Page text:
Live Review: Evan Roth at The Mint


Material: Combining elements of piano rock, indie rock and R&B, Evan Roth has found a unique sound reminiscent of Coldplay. His vocal melodies, which travel in the lower register, seem influenced by Chris Martin
and Hozier. Emulating those artists, however, should be avoided to distinguish his sound. Certain piano riffs combat the straightforward, hammered-out grooves, thereby creating varied tempos and dynamics within the songs. This gives the artist’s songs character and prevents them from sounding alike. Slower, romantic songs like “Finale” yearn for more rhythm to fill out the emptiness. Finding a balance between the mellow songs his upbeat material like “Solo” will enhance his sound and allow his material to appeal to a bigger audience.

Musicianship: Roth confidently plays piano and sings comfortably with the assertiveness. He is most confident on the upright piano, as opposed to the synthesizer and keyboard. Mallory Roth’s higher harmonies add a seductive quality to the material and she could be featured more. Oloffson and Kertes lock professional rhythm section, and Oloffson doesn’t shy away from driving the beats, but holds back when necessary. Kertes fearlessly lays down bass licks that make you want to move. Unfortunately, Forgey’s subdued playing doesn’t come up to par with the rest of the band’s overall musicianship. His one-note vibratos could be supplemented with open chords, which would sustain more prominently in the music.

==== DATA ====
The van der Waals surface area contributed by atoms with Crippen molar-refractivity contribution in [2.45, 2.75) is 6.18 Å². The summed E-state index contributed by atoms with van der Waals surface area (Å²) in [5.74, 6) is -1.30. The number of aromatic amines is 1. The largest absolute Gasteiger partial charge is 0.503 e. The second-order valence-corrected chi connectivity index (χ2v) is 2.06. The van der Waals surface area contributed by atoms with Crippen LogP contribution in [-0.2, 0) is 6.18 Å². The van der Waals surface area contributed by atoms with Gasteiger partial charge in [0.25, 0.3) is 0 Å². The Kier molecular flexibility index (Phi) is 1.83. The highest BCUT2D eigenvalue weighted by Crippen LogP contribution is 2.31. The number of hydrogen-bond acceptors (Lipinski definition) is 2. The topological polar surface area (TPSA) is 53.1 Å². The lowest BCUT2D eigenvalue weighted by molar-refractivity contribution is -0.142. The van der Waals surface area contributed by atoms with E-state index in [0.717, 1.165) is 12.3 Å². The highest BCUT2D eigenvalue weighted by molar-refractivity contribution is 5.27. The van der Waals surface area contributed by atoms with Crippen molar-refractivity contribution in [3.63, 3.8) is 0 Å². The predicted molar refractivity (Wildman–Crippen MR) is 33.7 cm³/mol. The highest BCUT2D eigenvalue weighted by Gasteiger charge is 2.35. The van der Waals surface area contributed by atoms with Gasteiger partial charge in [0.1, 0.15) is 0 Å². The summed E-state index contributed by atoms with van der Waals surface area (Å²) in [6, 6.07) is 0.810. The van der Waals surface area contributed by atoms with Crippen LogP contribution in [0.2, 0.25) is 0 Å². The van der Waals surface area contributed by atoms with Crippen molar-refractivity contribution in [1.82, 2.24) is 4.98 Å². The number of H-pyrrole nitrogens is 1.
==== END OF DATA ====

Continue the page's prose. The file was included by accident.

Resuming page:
Performance: The artist played a bold and dynamic set to an intimate audience. Despite a few hiccups with the microphone, Roth persisted to perform and entertain like a professional. The tempo changed when he sat down at the upright piano to play “Silhouette,” a ballad of sorts with an upbeat chorus that caught on quickly. His energy boosted as he transitioned into Coldplay’s “Clocks,” which meshed incredibly well with his sound. All the instruments, minus the guitar, were perfectly balanced and complementary. The songs screamed for guitar chords, effects and frequent strumming from Forgey.

From Roth’s performance, it was evident that his music emotes with his lyrics. The mostly nostalgic lyrics fit with the compositions. Roth closed the set with “Walk Away,” an upbeat original, but encored with “Finale,” which brought the mood down and detracted from the powerful ending of the previous closer.

Summary: Evan Roth has a gift for songwriting and a conditioned voice. He should master successfully incorporating synthesizers so that they complement the music. Fusing his slower material with the upbeat tracks will allow him to grow his fan base.

Players: Evan Roth, lead vocals, piano, synth; Stewart Forgey, guitar, synth, Mallory Roth, vocals; Erik Kertes, bass; Matt Oloffson, drums.

Venue: The Mint
City: Los Angeles, CA
Web: evanrothmusic.com